What we offer.

Shalom Chaverim (“Welcome, Friends!”)
Stories, singing, arts, playing, and more. Our youngest children explore Judaism through the textures, sounds, sights, smells, and rhythms of the Jewish year. Shalom Chaverim meets on Sunday mornings. Includes an entire school year of regular Sunday morning sessions, dedicated early childhood educator, and all family programs. No registration fee required.

Sundays: 10:00 -11:00 AM
Cost: $350 per year / $150 per quarter

NURSERY & KINDERGARTEN: Shorashim v’Shteelim

Children explore Judaism, Jewish texts, and Hebrew language through play, creative arts, music, construction, science, stories, games, and more. Children become familiar with different modes of expressing their ideas, develop facility with various artistic materials and techniques, and practice social awareness and relationship skills for collaborative, long-term projects. While children decide how they want to play with Hebrew, using magnets, games, blocks, stamps, or other materials, Shteelim also offers a more structured introduction to Hebrew language and writing for children who are ready. Shorashim and Shteelim children use the toilet with minimal assistance and attend class without their grown-ups.

FIRST & SECOND Grades: Nitzanim

Children develop Jewish literacy through long-term, project-based exploration of Jewish ideas and Hebrew language. Nitzanim express themselves through art, drama, spoken word, and writing, and build listening, thinking, and questioning skills while learning to value multiple perspectives. Nitzanim also offers a more structured introduction to Hebrew language and writing for children who are ready.

THIRD & FOURTH Grades: Anafim

Children continue to acquire foundational Jewish literacy through long-term, project-based learning, with greater independence and choice in projects and materials. Anafim children explore personal connections with Judaism and Jewish community while focusing on skills for text interpretation and community dialogue. Hebrew language learning in Anafim supports deeper engagement with text and each other.

FIFTH Grade: Alonim

Children continue to develop foundational Jewish literacy while grappling with a broader range of texts and historical information. Children experience more choice in their projects. Alonim children are familiar with chavrutah (partner text study), and use the process comfortably to explore their own relationship with Judaism. Alonim children decode Hebrew with ease, and children work on reading fluency and on grammatical principles for translation. A major focus of the Alonim Hebrew curriculum is Jewish prayer and the structure of Jewish prayer services.


Sundays: 9:00—11:45 AM * 3rd – 5th grade only
Monday, Tuesday, Wednesday, Thursday: after school – 5:45pm

Children in K-5th grades attend at least two sessions/week.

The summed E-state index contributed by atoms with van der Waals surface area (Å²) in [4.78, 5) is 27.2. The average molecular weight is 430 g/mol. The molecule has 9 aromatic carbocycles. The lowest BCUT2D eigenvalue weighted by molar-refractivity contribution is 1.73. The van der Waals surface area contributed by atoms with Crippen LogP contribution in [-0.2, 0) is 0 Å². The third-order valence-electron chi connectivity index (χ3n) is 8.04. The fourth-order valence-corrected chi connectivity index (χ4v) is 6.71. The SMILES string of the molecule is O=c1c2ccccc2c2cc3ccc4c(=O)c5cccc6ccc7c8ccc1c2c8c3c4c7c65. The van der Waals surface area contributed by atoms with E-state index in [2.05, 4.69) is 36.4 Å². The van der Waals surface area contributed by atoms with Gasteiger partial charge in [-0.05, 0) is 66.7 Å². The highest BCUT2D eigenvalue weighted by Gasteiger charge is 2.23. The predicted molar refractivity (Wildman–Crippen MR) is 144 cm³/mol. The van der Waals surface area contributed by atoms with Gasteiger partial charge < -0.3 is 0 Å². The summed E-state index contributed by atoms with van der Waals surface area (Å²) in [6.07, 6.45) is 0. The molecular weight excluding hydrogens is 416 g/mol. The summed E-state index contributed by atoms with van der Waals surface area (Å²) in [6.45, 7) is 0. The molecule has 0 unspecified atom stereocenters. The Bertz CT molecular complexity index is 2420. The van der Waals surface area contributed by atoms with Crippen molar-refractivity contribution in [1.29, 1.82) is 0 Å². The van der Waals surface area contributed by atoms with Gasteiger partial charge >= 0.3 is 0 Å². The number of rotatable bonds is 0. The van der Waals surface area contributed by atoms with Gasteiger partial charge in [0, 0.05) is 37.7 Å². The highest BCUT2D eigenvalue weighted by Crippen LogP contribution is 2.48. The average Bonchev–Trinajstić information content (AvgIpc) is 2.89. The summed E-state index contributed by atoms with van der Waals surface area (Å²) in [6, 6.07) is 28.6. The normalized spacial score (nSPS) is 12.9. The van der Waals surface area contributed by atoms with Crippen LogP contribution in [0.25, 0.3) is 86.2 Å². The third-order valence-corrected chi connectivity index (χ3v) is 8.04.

Cost: $1,534*-$6,657 (1-5 days/week).

Includes: an entire school year of regular Sunday and weekday sessions, project materials, family and community programs, and planned Saturday sessions for older children. *Nursery children may enroll for one day per week. Congregation Rodfei Zedek subsidizes its member families’ participation. Contact us for more information.

We’ve designed a new platform for our middle school youth that allows families to choose from different learning, social, and volunteer opportunities. Enroll for one or more components depending on your child’s interests:

Weekly Study Group: Meet as a cohort to explore questions of self-identity, community, and Jewish life today. For example: How can I be a good friend? What are Jewish views on tattoos? What are different kinds of holiday celebrations? What happens when people die? What responsibilities do I have to other Jews? To all people? The study group explores questions through Jewish text study, book and internet research, yetzirah (art/creativity), interviews, field trips, and more.

Madrichim (Leadership program):

Quarterly Weekend Social Gatherings: In past years, gatherings have included Chanukah candle lighting + ice skating on the Midway and Chocolate Seder for Passover.

Quarterly Family Programs: Example family programs include our Family Heritage Night, which supports children in learning about their family’s history.

Volunteer Training and Placement: Middle school youth can set up a recurring and regular volunteer commitment in younger children’s groups on a weekday after school, Sunday mornings, or on Special Days (full days of Jewish Enrichment when local schools are out). We will also connect youth with other local volunteer opportunities.

Connections to broader Jewish community: We can connect middle schoolers with local Jewish organizations they may wish to get involved in, like the Jewish Council on Urban Affairs or Keshet.


Wednesdays: 4:30 – 6:00 PM: Middle School Study Group
All other middle school components will be scheduled separately.

Weekly study group with Rabbi Rebecca Milder: $1,534
Madrichim (Leadership program): $350

Weekly study group tuition includes: an entire school year of weekly sessions, project materials, family and community programs, and a teen educator who supports teens in getting involved in Jewish life in ways that matter to the teen.

Our High Schoolers may choose to join a study group, volunteer, or work for pay at The Institute for Jewish Enrichment Center.

Study Group: The High School Study group determines their own study topics. Previous topics have included: biblical archeology and ancient near Eastern history; how the ancient rabbis gained political power and what they did with it; the Jewish-Roman Wars; the kosher food industry; medical ethics, and more.

Volunteering: High school youth can set up a recurring and regular volunteer commitment in younger children’s groups on a weekday after school, Sunday mornings, or on Special Days (full days of Jewish Enrichment when local schools are out). We encourage 10th grade teens to fulfill their volunteer requirement through a year-long placement at the Enrichment Center.

Paid Employment: Juniors and seniors may apply for paid positions as kevutzah (group) assistants.


Wednesdays: 6:00 – 7:30 PM. High School Study Group on Volunteer and work opportunities will be scheduled with individual youth.

Cost: Weekly study group: $1,534 per year

Weekly study group tuition includes: an entire school year of weekly sessions, project materials, family and community programs, and a teen educator who supports teens in getting involved in Jewish life in ways that matter to the teen.

New this year: Super fun Shabbat play after school on Fridays! Children will enjoy Shabbat cooking, crafts, and mixed-ages play, Special Day-style. Friday Afternoon care is open to all Jewish children, ages Nursery 3 – Fifth Grade, even those families who do not attend Monday – Thursday. 


Fridays, after school – 5:15pm

Cost: $1,534 per year